“What will the next decade in astronomy bring”

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This lecture is presented on Zoom platform – advanced booking  required.  If you wish to attend but are not in a position to make a donation at this time please email admin(at)astronomy.ie

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While this is a FREE lecture Astronomy Ireland is a non-profit organisation we are heavily dependent on your generosity at all times but especially in these challenging times. Your donations help us to keep your interest in astronomy and space alive as well as presenting you with lots of interesting and up to date information and events.  If you would like to view the lecture but are not in a position to donate please email our admin team at admin(at)astronomy.ie who will add you to the lecture admittance list.


Presented on ZOOM 9th August at 7pm

 

ABOUT THE LECTURE:  The next ten years promises to be one of the most exciting decades in observational astrophysics with next ground based and space observatories opening up. This year the James Webb Space Telescope will be launched and next year there will be a number of new X-ray observatories launched. Together these will look a diverse set of problems from the earliest galaxies to how neutron stars work. In the longer term in 2025 the European Extremely Large Telescope will start operations as will the Square Kilometer Array radio telescope. What new insights are they expected to bring. This broad ranging talk will examine what are questions which these new observatories will address.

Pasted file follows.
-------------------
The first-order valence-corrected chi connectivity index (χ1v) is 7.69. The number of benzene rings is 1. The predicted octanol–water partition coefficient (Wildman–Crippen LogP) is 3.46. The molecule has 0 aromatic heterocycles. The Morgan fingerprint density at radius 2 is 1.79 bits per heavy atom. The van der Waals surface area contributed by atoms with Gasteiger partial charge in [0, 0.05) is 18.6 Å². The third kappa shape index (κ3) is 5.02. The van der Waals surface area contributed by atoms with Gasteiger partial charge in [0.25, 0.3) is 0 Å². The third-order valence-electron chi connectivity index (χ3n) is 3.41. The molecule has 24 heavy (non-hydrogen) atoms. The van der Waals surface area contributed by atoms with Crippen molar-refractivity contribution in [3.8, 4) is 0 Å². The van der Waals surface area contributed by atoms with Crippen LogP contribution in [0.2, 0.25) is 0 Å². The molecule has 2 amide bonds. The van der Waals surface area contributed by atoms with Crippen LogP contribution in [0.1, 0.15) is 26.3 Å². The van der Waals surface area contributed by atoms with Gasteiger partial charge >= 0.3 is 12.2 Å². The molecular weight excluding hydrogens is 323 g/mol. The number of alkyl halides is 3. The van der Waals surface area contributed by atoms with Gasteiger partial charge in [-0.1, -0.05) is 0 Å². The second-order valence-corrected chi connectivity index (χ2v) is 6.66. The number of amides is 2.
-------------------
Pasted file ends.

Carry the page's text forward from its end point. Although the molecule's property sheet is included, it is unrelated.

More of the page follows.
ABOUT THE SPEAKER: Professor Andy Shearer

Dr Andy Shearer graduated from University of London with a BSc in Astronomy in 1975. He subsequently obtained an MSc(1978) and PhD(1980) in Cosmic Ray Physics from Durham University. He worked as a post-doc in Bristol University and in Industry before taking up a research position in Experimental Physics department University College Galway in 1991. In 1996 he was appointed as a lecturer in the Information Technology Department at the renamed National University of Ireland, Galway.

In 2005 he founded the Irish Centre for High-End Computing (ICHEC) and was its first Director. His research interests cover high-performance computing, grid computing, medical and astronomical imaging processing, modelling astrophysical plasmas and high-time resolution astronomical observations. He has a specific interest in optical observations of rotation-powered pulsars. His group is credited with the discovery of optical pulsations from two out of the five of the known optical pulsars. Over the past twenty years Professor Shearer has been involved in alots of public engagement and outreach events the main thrust of my work has been to bring astronomy (and Physics) to a much wider community.

Essentially using astronomy as vehicle to bring greater awareness of the work the department do in the University. Part of his thinking was to make the university more accessible and a place for everyone.

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